How you prepared for the day/week: What was your market preparation? What research did you conduct or consume? What did you read? What conversations did you have, and with whom? How did you eat? Sleep? Exercise? Prepare yourself mentally?
* How you generated your trading ideas: Where did the ideas come from? What was the process that led to the ideas? What made them good ideas? What gave you “edges” in your trades?
* How you expressed your ideas: What market(s) did you use to express your views? What instruments? How did your expressions provide you with superior risk/reward? If you held multiple positions, how did you size them relative to each other and gauge their correlations?
* How you managed your positions: What kind of trade planning did you do? How did you size positions and gauge your risk taking? How did you manage your risk? What led you to scale into or out of your positions?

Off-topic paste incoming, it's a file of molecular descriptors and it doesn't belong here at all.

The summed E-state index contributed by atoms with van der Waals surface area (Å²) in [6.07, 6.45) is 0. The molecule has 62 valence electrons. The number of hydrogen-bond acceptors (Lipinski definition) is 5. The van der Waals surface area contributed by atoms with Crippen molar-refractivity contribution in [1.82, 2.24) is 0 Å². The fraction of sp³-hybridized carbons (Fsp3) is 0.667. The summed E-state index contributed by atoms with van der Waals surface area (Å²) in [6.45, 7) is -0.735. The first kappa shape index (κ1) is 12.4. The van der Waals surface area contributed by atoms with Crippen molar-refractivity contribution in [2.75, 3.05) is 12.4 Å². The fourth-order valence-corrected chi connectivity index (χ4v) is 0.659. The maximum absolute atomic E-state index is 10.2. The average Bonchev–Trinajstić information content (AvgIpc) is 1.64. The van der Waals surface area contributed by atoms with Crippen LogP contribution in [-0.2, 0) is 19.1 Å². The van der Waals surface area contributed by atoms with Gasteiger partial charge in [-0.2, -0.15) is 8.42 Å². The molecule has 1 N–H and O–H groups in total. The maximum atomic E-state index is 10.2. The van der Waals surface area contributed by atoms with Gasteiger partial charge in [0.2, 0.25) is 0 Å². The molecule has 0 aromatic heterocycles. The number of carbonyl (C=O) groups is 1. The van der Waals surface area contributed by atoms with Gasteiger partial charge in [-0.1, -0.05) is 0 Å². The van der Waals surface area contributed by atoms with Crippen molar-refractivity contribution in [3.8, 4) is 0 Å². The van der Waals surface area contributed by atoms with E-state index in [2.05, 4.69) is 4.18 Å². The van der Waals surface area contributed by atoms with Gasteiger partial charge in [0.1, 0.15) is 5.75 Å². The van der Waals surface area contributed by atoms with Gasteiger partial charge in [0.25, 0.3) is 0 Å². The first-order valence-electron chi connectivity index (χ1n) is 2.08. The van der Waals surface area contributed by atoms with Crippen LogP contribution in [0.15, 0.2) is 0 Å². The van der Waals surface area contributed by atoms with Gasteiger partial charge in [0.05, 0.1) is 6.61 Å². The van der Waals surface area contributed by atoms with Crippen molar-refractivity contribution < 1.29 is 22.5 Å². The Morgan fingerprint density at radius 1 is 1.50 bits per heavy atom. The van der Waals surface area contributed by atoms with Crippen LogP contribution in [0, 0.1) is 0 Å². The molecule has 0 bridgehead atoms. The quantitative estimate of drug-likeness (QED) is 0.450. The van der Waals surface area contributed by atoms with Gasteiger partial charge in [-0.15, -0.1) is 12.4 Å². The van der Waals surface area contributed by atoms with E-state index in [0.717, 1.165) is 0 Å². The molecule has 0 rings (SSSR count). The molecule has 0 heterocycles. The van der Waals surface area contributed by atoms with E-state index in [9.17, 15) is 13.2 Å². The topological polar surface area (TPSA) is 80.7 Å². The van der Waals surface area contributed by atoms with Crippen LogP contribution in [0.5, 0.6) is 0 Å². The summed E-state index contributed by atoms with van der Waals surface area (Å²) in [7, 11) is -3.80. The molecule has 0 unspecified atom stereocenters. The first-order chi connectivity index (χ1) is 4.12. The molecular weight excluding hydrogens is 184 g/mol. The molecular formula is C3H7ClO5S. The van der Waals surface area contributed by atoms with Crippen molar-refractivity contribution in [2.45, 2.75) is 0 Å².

* How you managed your performance: How did you review your performance? What did you learn? How did you use your learning to improve your future performance?
Imagine you kept these notes every period you traded well. Eventually you would have a catalog of your own best practices. You would come closer to understanding the drivers of your successful performance.
Now imagine that you only kept notes of your trading mistakes and poor trading performances. What would that reinforce in your mind? Would such a negative catalog truly inform you of your strengths?
Becoming great means identifying what you are doing greatly right now–and becoming more of the person you already are at your best.